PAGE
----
certain woman was the most beautiful in the
The identical ad run with various headlines
differs tremendously in its returns. It is not
Sportiest of Sport Bodies," might out pull the
uncommon for a change in headlines to mul-
tiply returns by five or ten times over.
This is enough to suggest the importance
of headlines. Anyone who keys ads will be
what sort of appeal pays best. That differs in
amazed at the difference. The appeals we like
best will rarely prove best, because we do notknow enough people to average up their de-
sires. So we learn on each line by experi-
on nearly two thousand headlines used on a
single product. The story in these ads arenearly identical. But the returns vary enor-
But back of all lies fixed principles. You
mously, due to the headlines. So with every
are presenting an ad to millions. Among them
keyed return in our record appears the head-
is a percentage, small or large, whom you
hope to interest. Go after that percentage andtry to strike the chord that responds. If you
are advertising corsets, men and children
the most widespread appeal. The product has
don't interest you. If you are advertising ci-
many uses. It fosters beauty. It prevents dis-
gars, you have no use for non-smokers. Ra-
ease. It aids daintiness and cleanliness. We
zors won't attract women; rouge will not in-
learn to exactness which quality most of our
Don't think that those millions will read
That does not mean we neglect the others.
your ads to find out if your product interests.
One sort of appeal may bring half the returns
They will decide by a glance - by your head-
of another, yet be important enough to be
line or your pictures. Address the people you
profitable. We overlook no field that pays,
but we know what proportion of our adsshould, in the headline, attract any certainclass.
For this same reason we employ a vastvariety of ads. If we are using twenty maga-zines we may use twenty separate ads. Thisbecause circulation’s overlap, and because aconsiderable percentage of people are at-tracted by each of several forms of approach.
We wish to reach them all.
On soap, for instance, the headline "KeepClean" might attract a very small percentage.
It is too commonplace. So might the head-line, "No animal fat." People may not caremuch about that. The headline, "It floats"might prove interesting. But a headline refer-ring to beauty or complexion might attractmany times as many.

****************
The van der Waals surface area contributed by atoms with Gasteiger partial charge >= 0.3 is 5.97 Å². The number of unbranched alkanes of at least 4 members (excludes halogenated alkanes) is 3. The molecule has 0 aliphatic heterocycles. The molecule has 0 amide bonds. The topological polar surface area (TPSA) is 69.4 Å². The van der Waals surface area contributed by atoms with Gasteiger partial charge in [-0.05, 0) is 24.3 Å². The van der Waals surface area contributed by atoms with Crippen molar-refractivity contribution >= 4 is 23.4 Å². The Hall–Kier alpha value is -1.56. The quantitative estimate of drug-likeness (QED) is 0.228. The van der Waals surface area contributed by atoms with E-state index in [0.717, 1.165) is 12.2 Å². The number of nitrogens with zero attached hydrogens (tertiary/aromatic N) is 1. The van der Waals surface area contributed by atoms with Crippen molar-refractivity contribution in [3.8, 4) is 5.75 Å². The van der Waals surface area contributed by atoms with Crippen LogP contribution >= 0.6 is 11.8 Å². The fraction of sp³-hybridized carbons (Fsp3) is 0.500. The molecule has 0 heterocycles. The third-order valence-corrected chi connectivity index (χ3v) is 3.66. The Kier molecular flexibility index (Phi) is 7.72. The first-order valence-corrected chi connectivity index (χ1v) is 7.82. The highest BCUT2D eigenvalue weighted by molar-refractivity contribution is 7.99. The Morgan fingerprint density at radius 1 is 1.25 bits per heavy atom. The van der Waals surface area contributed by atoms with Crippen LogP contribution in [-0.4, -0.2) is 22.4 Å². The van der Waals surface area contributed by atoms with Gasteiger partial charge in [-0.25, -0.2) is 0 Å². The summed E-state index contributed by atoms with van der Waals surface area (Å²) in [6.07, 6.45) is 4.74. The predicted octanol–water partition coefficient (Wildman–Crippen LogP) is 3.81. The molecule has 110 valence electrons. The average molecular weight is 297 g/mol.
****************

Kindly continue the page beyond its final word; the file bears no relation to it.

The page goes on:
An automobile ad might refer in the head-line to a good universal joint. It might fallflat, because so few buyers think of universaljoints. The same ad with a headline, " The
Many articles are sold under guarantee - so
commonly sold that guarantees have ceasedto be impressive. But one concern made a
The competent advertising man must under-
fortune by offering a dealer's signed warrant.
stand psychology. The more he knows about
it the better. He must learn that certain effects
agreed in writing to pay it back if asked. In-
lead to certain reactions, and use that knowl-
stead of a far-away stranger, a neighbour
edge to increase results and avoid mistakes.
gave the warrant. The results have led manyto try that plan, and it has always proved ef-
spects it is the same today as in the time ofCaesar. So the principles of psychology are
Many have advertised, "Try it for a week.
fixed and enduring. You will never need to
If you don't like it we'll return your money."
Then someone conceived the idea of sendinggoods without any money down, and saying,
We learn, for instance, that curiosity is
"Pay in a week if you like them." That
one of the strongest human incentives. We
employ it whenever we can. Puffed Wheatand Puffed Rice were made successful
One great advertising man stated the dif-
largely trough curiosity. "Grains puffed to 8
ference this way: "Two men came to me,
times the normal size." "Foods shot from
each offering me a horse. Both made equal
guns." "125 million steam explosions
caused in every kernel." These foods were
gentle. A child could drive them. One man
failures before that factor was discovered.
said, 'Try the horse for a week. If my claimsare not true, come back for your money.' The
other man also said, 'Try the horse for week.'
want bargains but not cheapness. They want
naturally bought the second man's horse."
to feel that they can afford to eat and haveand wear the best. Treat them as if they could
Now countless things - cigars, typewriters,
washing machines, books, etc. - are sent outin this way on approval. And we find that
people are honest. The losses are very small.
price. They are not experts. In the BritishNational Gallery is a painting, which is an-
businessmen. The advertising was unprofit-
$750,000. Most people at first pass it by at a
able, so he consulted another expert. The ads
glance. Then later they get farther on in the
were impressive. The offer seemed attractive.
catalogue and learn what the painting cost.
"But," said the second man, "let us add one
little touch which I have found effective. Letus offer to put the buyer's name in gilt letter-
ing on each book." That was done, and with
Easter time a $100 hat, and the floor could
scarcely another change in the ads they sold
not hold the women who came to see it.